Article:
On the question of research, the Government have sought to protect research funding from the full force of the cuts, and for that they must be thanked. They maintain the level funding in cash terms. That sounds okay, but this flat cash is equivalent to a loss of 20 per cent in real terms over the life of this Parliament alone. It has been said-and it needs to be repeated, it seems-that countries such as France, Germany, America, not to mention China, are investing more and more in real terms in research and sciences because they know it works. They know that it delivers. They know that it delivers jobs, wealth and new opportunities. They know that it delivers the future. We are cutting back. We are supposed to be the clever country. We started all this a couple of hundred years ago. I cannot understand what we are about. We will fall behind-obviously we will. This is not good for the growth of the economy, or more generally for our international competitiveness.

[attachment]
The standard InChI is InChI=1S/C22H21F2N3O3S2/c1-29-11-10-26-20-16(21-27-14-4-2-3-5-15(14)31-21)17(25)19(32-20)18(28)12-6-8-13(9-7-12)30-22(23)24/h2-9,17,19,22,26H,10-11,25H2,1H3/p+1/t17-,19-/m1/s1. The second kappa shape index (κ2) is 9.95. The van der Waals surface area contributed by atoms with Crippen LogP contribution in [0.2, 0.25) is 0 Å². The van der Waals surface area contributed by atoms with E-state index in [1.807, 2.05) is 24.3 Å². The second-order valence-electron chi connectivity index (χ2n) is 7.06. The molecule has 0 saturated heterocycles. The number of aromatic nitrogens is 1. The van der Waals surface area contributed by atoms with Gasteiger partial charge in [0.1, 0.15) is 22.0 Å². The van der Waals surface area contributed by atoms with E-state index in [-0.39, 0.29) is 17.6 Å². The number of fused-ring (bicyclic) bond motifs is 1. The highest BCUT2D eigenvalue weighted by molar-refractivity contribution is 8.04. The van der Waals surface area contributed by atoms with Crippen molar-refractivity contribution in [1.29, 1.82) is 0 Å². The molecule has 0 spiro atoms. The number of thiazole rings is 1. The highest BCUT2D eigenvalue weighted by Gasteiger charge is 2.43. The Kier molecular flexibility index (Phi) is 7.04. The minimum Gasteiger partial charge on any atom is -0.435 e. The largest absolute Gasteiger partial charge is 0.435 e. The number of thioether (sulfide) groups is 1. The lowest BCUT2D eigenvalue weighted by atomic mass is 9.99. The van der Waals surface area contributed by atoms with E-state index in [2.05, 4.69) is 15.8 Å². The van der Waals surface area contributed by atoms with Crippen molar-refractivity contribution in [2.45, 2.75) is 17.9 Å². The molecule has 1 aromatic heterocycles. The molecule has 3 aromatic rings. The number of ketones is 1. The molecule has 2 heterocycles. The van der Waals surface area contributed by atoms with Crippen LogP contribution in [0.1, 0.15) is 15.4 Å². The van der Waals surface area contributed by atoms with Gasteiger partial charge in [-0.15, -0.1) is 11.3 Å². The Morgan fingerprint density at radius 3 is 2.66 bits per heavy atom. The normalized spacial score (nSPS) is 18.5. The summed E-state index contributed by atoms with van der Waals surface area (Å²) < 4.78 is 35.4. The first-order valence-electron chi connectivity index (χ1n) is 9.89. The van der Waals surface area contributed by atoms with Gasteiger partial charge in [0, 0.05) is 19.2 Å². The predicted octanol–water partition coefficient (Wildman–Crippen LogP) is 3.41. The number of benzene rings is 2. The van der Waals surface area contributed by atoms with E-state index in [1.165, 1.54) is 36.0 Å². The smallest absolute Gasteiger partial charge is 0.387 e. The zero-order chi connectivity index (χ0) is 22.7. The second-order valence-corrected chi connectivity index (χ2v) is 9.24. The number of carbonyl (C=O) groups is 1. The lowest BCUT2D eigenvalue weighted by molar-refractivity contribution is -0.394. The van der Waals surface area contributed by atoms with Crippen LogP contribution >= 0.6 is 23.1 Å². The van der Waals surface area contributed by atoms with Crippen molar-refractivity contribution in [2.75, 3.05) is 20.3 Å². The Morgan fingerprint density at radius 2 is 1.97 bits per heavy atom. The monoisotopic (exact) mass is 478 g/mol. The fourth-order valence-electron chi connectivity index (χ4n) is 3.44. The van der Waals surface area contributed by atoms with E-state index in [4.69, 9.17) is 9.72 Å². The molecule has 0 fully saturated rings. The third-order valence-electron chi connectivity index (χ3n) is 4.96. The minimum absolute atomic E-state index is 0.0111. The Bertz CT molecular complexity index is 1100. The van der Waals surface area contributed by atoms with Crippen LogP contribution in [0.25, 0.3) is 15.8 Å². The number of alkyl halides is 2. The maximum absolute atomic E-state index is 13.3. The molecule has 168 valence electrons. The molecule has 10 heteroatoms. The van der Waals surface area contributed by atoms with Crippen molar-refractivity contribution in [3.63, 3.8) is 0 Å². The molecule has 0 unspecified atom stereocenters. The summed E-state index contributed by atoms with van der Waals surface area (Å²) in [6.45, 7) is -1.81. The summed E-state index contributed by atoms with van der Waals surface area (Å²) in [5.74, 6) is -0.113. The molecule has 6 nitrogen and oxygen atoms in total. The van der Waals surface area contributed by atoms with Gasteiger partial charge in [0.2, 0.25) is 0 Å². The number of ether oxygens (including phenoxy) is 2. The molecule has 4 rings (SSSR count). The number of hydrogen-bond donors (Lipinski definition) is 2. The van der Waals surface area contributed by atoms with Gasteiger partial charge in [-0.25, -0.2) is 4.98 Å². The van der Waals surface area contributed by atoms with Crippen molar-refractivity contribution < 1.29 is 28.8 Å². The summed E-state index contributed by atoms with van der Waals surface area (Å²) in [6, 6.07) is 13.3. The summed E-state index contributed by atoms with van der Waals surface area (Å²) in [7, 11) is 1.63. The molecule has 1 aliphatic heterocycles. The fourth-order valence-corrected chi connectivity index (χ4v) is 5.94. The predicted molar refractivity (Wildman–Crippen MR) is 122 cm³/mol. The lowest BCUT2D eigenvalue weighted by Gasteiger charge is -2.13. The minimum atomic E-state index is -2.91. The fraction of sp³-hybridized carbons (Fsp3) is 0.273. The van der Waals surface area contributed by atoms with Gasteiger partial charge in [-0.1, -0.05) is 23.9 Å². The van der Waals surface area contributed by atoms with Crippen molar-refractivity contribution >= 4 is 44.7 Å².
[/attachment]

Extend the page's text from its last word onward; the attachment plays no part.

We have to recognise that widening participation is a complex issue and we have to resist the tendency to blame the universities for a much wider social problem. The solution has to be compound. As well as effort from the universities, it requires improvements in secondary school performance, increasing student attainment, better advice and guidance for school students, particularly at the age when they choose their A-levels, as well as financial support for those 16 to 18 year-olds who really need it. We have a plan and a strategy at Leeds to encourage that in that neighbourhood of Yorkshire, which is proving to be quite successful. We are doing the same at Oxford.

The universities are essential to our future prosperity because of their ability to change, to invent, to reinvent, to engage the serious mind and to engage in those mind games that now dominate world commerce and world progress. Ideas rule and we have to be there, up with those rulers. There is a book of which I am a great admirer. It is written by the father of my noble friend Lord Evans. It is an early masterful work of oral history called Ask the Fellows Who Cut the Hay, and that is what it means. The fellows who cut the hay in the universities are the vice-chancellors, the professors, the lecturers, the researchers. In my experience, they are men and women, as we have heard, of great international distinction. They are public servants. They are not self-serving or alarmist. What they say has real merit. Your Lordships' House will, I am sure, listen to them and pass it on. These things are far too important to be meddled with confusingly. They deserve close attention and scrutiny from us. The universities liberate our young people into a future that they deserve to have.